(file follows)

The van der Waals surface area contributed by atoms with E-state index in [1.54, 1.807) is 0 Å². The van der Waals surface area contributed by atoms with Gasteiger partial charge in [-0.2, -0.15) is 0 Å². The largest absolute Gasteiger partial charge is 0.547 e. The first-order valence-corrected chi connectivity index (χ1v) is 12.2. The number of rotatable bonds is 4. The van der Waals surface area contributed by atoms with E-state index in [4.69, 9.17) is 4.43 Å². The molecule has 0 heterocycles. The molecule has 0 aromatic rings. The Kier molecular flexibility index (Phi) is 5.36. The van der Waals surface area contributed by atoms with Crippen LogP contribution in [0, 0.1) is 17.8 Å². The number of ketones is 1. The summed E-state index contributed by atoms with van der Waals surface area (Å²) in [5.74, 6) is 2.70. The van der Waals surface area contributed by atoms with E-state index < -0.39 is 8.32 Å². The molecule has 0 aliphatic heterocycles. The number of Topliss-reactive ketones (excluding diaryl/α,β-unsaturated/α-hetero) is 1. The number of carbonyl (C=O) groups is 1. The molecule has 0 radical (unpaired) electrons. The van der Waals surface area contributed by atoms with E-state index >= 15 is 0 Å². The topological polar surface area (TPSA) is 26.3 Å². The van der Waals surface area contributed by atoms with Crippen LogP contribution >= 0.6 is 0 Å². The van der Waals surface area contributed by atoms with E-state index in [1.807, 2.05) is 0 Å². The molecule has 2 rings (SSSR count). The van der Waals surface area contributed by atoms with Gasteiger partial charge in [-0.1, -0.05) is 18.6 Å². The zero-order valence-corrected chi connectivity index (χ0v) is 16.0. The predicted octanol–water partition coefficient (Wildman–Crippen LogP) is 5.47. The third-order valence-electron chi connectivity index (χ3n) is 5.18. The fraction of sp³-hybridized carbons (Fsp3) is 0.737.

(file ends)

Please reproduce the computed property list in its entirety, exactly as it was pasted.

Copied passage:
The van der Waals surface area contributed by atoms with E-state index in [1.54, 1.807) is 0 Å². The van der Waals surface area contributed by atoms with Gasteiger partial charge in [-0.2, -0.15) is 0 Å². The largest absolute Gasteiger partial charge is 0.547 e. The first-order valence-corrected chi connectivity index (χ1v) is 12.2. The number of rotatable bonds is 4. The van der Waals surface area contributed by atoms with E-state index in [4.69, 9.17) is 4.43 Å². The molecule has 0 heterocycles. The molecule has 0 aromatic rings. The Kier molecular flexibility index (Phi) is 5.36. The van der Waals surface area contributed by atoms with Crippen LogP contribution in [0, 0.1) is 17.8 Å². The number of ketones is 1. The summed E-state index contributed by atoms with van der Waals surface area (Å²) in [5.74, 6) is 2.70. The van der Waals surface area contributed by atoms with E-state index < -0.39 is 8.32 Å². The molecule has 0 aliphatic heterocycles. The number of Topliss-reactive ketones (excluding diaryl/α,β-unsaturated/α-hetero) is 1. The number of carbonyl (C=O) groups is 1. The molecule has 0 radical (unpaired) electrons. The van der Waals surface area contributed by atoms with E-state index >= 15 is 0 Å². The topological polar surface area (TPSA) is 26.3 Å². The van der Waals surface area contributed by atoms with Crippen LogP contribution >= 0.6 is 0 Å². The van der Waals surface area contributed by atoms with E-state index in [1.807, 2.05) is 0 Å². The molecule has 2 rings (SSSR count). The van der Waals surface area contributed by atoms with Gasteiger partial charge in [-0.1, -0.05) is 18.6 Å². The zero-order valence-corrected chi connectivity index (χ0v) is 16.0. The predicted octanol–water partition coefficient (Wildman–Crippen LogP) is 5.47. The third-order valence-electron chi connectivity index (χ3n) is 5.18. The fraction of sp³-hybridized carbons (Fsp3) is 0.737.